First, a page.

Hometown: Jacksonville, Fla.
Album: Western Teleport
Member: Chad Matheny (vocals/guitar)
For Fans Of: Daniel Johnston, Danielson Famile, The Mountain Goats
As anybody who has either intentionally attended or accidentally stumbled upon an Emperor X show can attest, Chad Matheny is anything but shy. He shouts, stomps, flails like an excited toddler, and generally as much noise as he can. He’s performed in a laser tag arena, flash-mobbed a Los Angeles pedestrian tunnel, set up after hours in a Post Office lobby, played a generator-powered set under the 710 freeway in Long Beach, and paraded around the streets of Manhattan with an acoustic guitar and audience in tow. He often assembles backing bands whose members meet just minutes before shows—he recently recruited a motley woodwind section via Craigslist the day of his highest profile New York gig to date—and he directs these ragtag ensembles through his chaotic indie-pop songs with the fervor of a coked-up preschool teacher.
Matheny is frequently likened to a mad scientist. His hair is usually tussled, his eyes meander in their sockets, and his glasses are thicker than some binoculars. “I was born with vision problems,” he explains. “But when I was 15 I was in a car accident that made it worse. I have permanent retina damage. Everything looks like a slightly out-of-focus movie camera with a throbbing purple and green blob in the right eye that never goes away.”
“I was basically blinded for five days in the hospital,” Chad says.”I had a Sony Walkman and my grandmother asked me what music I liked. She went to a record store and came back with several tapes by Pavement and Sebadoh. These bands made me feel like recording was accessible, something I could do. That set the hook for me wanting to be a musician.”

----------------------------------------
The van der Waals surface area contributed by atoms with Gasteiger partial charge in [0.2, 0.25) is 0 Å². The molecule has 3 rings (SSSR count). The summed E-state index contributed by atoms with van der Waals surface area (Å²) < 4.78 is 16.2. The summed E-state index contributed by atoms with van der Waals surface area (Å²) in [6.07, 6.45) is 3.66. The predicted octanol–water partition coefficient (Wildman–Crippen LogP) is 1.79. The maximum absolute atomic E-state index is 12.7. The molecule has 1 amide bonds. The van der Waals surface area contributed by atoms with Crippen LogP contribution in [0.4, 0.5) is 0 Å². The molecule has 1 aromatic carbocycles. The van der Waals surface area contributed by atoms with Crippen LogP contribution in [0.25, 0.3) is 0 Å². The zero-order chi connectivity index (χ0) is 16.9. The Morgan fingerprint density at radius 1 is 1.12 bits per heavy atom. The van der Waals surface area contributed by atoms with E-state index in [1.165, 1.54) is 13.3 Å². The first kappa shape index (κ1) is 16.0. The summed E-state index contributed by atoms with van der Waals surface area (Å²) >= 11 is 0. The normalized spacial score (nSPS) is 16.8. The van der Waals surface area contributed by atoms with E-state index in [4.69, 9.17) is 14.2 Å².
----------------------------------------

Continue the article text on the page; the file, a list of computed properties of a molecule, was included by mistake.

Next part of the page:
and Lou Barlow inspired some confidence in young Chad, but he was far from the extrovert he is today. At 19, he pressed his first Emperor X record The Joytakers’ Rakes / Stars On The Ceiling, Pleasantly Kneeling and promptly hid all three hundred vinyl copies under the bed of his Washington, D.C., dorm room. “I paid to press them and then I got embarrassed,” Matheny explains. ”I showed my friend Adam a record and told him I didn’t want anyone to hear it. He grabbed it from my hand and started running. I chased him to his car, we drove to his house, and he sprinted in with the record and locked me out.”
Matheny pounded on the front door until its glass pane broke. When his buddy let him in to bandage his bleeding hand, Matheny bolted for the turntable, grabbed the record and shattered it on the ground. “I felt terrible, because I secretly wanted Adam to hear the album,” he says. “I gave him another copy as a peace offering. He liked it; he’s played bass in several incarnations of the Emperor X backing band.”
By 2004, Matheny had overcome his timid tendencies. He self-released Tectonic Membrane / Thin Strip On An Edgeless Platform and its 2005 follow-up Central Hug / Friendarmy / Fractal Dunes. The solid pair of full-length albums sounded like R.E.M.’s Automatic For The People played on thrift-store Casios. From these records, Emperor X garnered moderate acclaim, built a curious fanbase and tallied up massive debt.